90 designers and 120 of the most intriguing projects in Polish design have been compiled by the Adam Mickiewicz Institute to be released this summer as a full-colour album
Polish Design: Uncut is a unique overview of Polish design of the past decade – a period which produced some of the greatest successes in the field and garnered numerous awards, such as the Red Dot Award. Polish design continues to triumph at prestigious competitions and maintains a constant presence at the biggest design fairs (Milan, London, Berlin), reflecting the status currently enjoyed by the brightest talents in the field and their award-winning projects.
One of the biggest events in the industry, The Łódź Design Festival, held yearly since 2008, has grown into one of the highlights of the design calendar, while design publications like 2+3D are gaining a strong reputation and readership. New centres and galleries across Gdynia and Poznań are springing up throughout the country, and design education is flourishing with new departments dedicated to the field as such prestigious academies of fine arts and private institutions, such as the School of Form in Poznan.
The Adam Mickiewicz Institute, a public institution aimed at the promotion of Polish culture across the globe, began its foray into Polish design with the comprehensive album Out of the Ordinary in 2011. This review of the major players and pieces of 20th-century Polish design provided a strong foundation for presenting Poland's solid legacy in the field, while setting the stage for an equally comprehensive view of contemporary design.
Today’s designers operate in an entirely different world than their predecessors. And though the Polish design tradition of the 1950s and 1960s is full of remarkable achievements, the fact remains that it was a phenomenon largely unknown outside of Poland. Conversely, Polish designers today are part of a global circuit, educated at the world’s foremost institutions and working in collaboration with reputable international brands. They deftly combine handicraft tradition with cutting-edge technology and local inspiration with modern aesthetics. Polish Design: Uncut attempts to capture the era in which Polish designers joined the forefront of the international design scene for good.
Authors Czesława Frejlich and Dominik Lisik employ a formula that combines the attributes of an album, an encyclopaedia and an analytical volume. They have grouped the designers’ works into seven categories: furniture, means of transport and public space, domestic and special-use items, lighting; glass and ceramics, textiles, clothing and toys; and experiments. Each entry includes photographs, a short description of the project and a bio of the designer. Among the items featured are Oskar Zięta’s famous Plopp "blow-up" stool, Agnieszka Bar’s "On Finger" tableware set, rugs by Joanna Rusin and Agnieszka Czop and sofas by Tomasz Rygalik. In all of their diversity, the designs compiled in the book form an extensive picture of Polish design in the 21st century in a global context: as green as the Malafor duo’s "Trunk" stool, as unafraid of experimentation as Bogdan Kosak’s "Alfa" urns, as comfortable as Renata Kalarus’s sofas and chairs. And, just as importantly, many of these whimsical forms make us smile, Karina Marusińska’s ceramic "Cores" or Bartosz Mucha’s gold-bar-shaped brush.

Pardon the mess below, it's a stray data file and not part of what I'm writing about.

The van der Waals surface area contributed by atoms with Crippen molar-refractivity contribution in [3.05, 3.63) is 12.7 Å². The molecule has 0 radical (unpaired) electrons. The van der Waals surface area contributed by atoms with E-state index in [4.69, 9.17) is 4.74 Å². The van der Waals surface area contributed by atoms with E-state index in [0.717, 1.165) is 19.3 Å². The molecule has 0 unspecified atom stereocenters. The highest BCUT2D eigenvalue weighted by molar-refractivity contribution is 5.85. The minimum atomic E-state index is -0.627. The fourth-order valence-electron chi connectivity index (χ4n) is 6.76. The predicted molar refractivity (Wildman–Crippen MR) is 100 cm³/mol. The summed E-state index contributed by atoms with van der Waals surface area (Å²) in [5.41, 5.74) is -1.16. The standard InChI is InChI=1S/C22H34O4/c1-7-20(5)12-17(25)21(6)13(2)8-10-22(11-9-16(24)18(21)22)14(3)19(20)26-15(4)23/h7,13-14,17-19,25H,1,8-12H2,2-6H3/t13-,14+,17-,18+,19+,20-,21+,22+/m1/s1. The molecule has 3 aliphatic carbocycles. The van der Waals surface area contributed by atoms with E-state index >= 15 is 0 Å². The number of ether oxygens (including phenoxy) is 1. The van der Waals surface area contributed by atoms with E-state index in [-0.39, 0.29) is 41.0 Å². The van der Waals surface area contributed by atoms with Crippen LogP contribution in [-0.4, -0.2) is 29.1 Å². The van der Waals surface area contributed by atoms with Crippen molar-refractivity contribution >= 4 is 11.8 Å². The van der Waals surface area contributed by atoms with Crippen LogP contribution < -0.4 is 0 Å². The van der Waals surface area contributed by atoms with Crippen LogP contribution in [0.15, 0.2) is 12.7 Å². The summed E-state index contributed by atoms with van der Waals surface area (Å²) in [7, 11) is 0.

As for state of the art design, Agnieszka Fujak's FELIX 8X8 presents a an air emergency rescue vehicle designed in 2011 and produced by the Warszaszek ISS company. It won Design of the Year 2012 awarded by Poland's Ministry of the Economy. It combines all the necessary functions of such a vehicle in a futuristic form that could easily have been inspired by the Transformers series. Fujak first began working on the concept with fellow student Sebastian Spłuszka as part of their M.A. project at the Department of Industrial Design at the Academy of Fine Arts in Kraków in 2011. The concept combines new solutions to make the job of rescue workers easier, while presenting an entirely innovative form that mimics the sturdy shape of a military transporter.
The book is fully illustrated with photographs by Przemek Szuba presenting the featured designs in unexpected settings. Szuba’s approach is a departure from the deliberate, idealized visualisations we encounter in catalogues – as the "uncut" in the title implies – presenting Polish design "without touch-ups".
In addition to the encyclopaedic/thematic arrangement, the book contains interviews with 12 leading Polish designers. Here, we are offered insight into their working methods as well as their opinions concerning what is good and what is not so good in contemporary design. Tomasz Rygalik points out the pitfalls of making design overly dependent on technology and Renata Kalarus discusses the problem of Polish manufacturers’ limited involvement in collaborating with designers. Maja Ganszyniec and Krystian Kowalski of the Kompott studio compare their experiences of working in Poland and abroad.
Polish Design: Uncut will be published in English by the Adam Mickieiwcz Institute in the summer of 2013, with a Polish language edition published by 2+3D Publishing currenly in the works.
Author: Paulina Kucharska. Translated by: Szymon Włoch. Edited by Agnieszka Le Nart
- Polish Design: Uncut
Authors: Czesława Frejlich & Dominik Lisik
Photographs: Przemek Szuba
Layout: Kuba Sowiński
Translated by: Søren Gauger
Published by: Adam Mickiewicz Institute, Warsaw 2013
Source: Adam Mickiewicz Institute, own materials